The next time I sit down, determined to write good science fiction but floundering with a plausible concept, I’ll think of Lucy and remember that a simple premise yields the best results.
So, if you have a problem with Luc Besson’s sci-fi funfest relying on the myth we only use 10 percent of our brains (as many seem to) then I have a problem with you. I don’t know what to say to you, other than to tell you that you are a humorless person with a stodgily narrow view of art. There’s a reason it’s called science fiction. This isn’t the Discovery Channel, folks.
Beautifully edited with great acting and a witty script, Lucy is some of Besson’s best work. Scarlett Johansson is flawless, navigating life after CPH4 infusion (the Taiwanese cartel’s wonder-drug) with a numbed bluntness that presumably comes after one supersedes previously limited cranial capacity. Far too transcendent for basic social niceties, Johansson adopts a dry deadpan that brings moments of humor into an otherwise tense and wackily cerebral film. Morgan Freeman is perfect here too, as the kindly and unassuming professor who takes his new research subject’s incredible capabilities in impressive stride.
And so does everyone, really. There are echoes of The Fifth Element in Lucy. Besson’s ability to create a universe that is comfortable in its own bizarreness shows again, as each person who encounters Lucy does maybe one double-take before simply accepting that yes, she can move things with her mind. The movie doesn’t humor superfluous explanation; it plays a bit fast and loose, challenging its audience to keep up with what’s happening. It takes about fifteen minutes for the movie to get into gear; at a cool hour and a half, no time is squandered.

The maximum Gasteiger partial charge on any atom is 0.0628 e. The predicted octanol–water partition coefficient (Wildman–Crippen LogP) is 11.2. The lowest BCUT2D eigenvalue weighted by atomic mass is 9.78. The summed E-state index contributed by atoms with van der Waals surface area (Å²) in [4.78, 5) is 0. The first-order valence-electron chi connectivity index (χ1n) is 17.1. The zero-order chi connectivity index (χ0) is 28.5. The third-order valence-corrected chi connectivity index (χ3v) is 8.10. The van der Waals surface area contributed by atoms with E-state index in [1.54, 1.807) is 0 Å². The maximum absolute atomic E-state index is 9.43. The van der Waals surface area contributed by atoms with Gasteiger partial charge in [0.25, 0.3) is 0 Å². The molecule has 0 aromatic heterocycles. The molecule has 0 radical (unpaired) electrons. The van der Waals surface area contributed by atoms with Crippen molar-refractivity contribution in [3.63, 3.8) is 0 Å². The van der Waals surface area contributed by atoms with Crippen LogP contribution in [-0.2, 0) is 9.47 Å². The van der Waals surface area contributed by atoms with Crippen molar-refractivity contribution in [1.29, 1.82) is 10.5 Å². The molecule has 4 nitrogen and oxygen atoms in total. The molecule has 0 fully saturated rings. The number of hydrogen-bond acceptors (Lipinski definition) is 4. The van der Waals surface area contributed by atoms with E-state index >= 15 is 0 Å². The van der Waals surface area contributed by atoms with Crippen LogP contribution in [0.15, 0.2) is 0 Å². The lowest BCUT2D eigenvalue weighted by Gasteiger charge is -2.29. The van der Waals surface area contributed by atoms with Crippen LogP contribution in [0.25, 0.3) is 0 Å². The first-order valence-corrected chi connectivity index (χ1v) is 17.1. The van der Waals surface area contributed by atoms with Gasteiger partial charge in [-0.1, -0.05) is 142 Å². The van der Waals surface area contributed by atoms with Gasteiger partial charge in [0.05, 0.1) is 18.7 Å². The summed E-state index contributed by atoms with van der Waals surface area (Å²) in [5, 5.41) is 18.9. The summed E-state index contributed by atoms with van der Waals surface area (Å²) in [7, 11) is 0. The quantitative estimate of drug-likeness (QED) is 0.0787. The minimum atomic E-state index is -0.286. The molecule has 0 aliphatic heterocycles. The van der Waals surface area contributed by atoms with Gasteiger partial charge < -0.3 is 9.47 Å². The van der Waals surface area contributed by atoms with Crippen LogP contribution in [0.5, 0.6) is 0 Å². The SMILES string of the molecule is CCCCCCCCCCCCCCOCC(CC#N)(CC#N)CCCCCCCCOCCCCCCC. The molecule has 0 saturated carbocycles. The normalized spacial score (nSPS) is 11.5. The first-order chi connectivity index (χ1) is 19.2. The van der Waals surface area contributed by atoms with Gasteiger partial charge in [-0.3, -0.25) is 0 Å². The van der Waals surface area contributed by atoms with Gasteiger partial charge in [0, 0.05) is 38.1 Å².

It’s not clean action though—Lucy gets meditative, and some of Johansson’s monologues sound suspiciously like Jaden Smith on a psychedelic drug fueled tangent. But it’s engaging rather than corny. “Life was given to us a billion years ago,” Lucy muses in a voice-over that opens the film. “What have we done with it?” The question gnaws at you—if, somehow, humankind taps into the entirety of the world’s knowledge, what will we have to work toward?
Besson chooses not to answer the question, nor does he harp on it with pointless exposition. He instead adopts a show-not-tell attitude. The intercuts of clips of animals in the wild, early hominids, modern human societies, and cells merging and separating creates a universal effect that lends weight to the piece.
Perhaps the dreamy span of earthly existence is a bit heavy-handed, but in a sincere way that doesn’t feel condescending or basic. Seemingly inspired by Terrence Malick’s ambitious metaphysical experiment with Tree Of Life, Lucy is free of the pretention that clouds Malick’s piece. Besson does not lecture the audience. He allows us to enjoy the ride alongside Lucy.
And when the ride includes Scarlett Johansson kicking ass, stopping time, and delivering delightfully ironic one-liners with a wonderfully flat affect, why would you hesitate to strap in?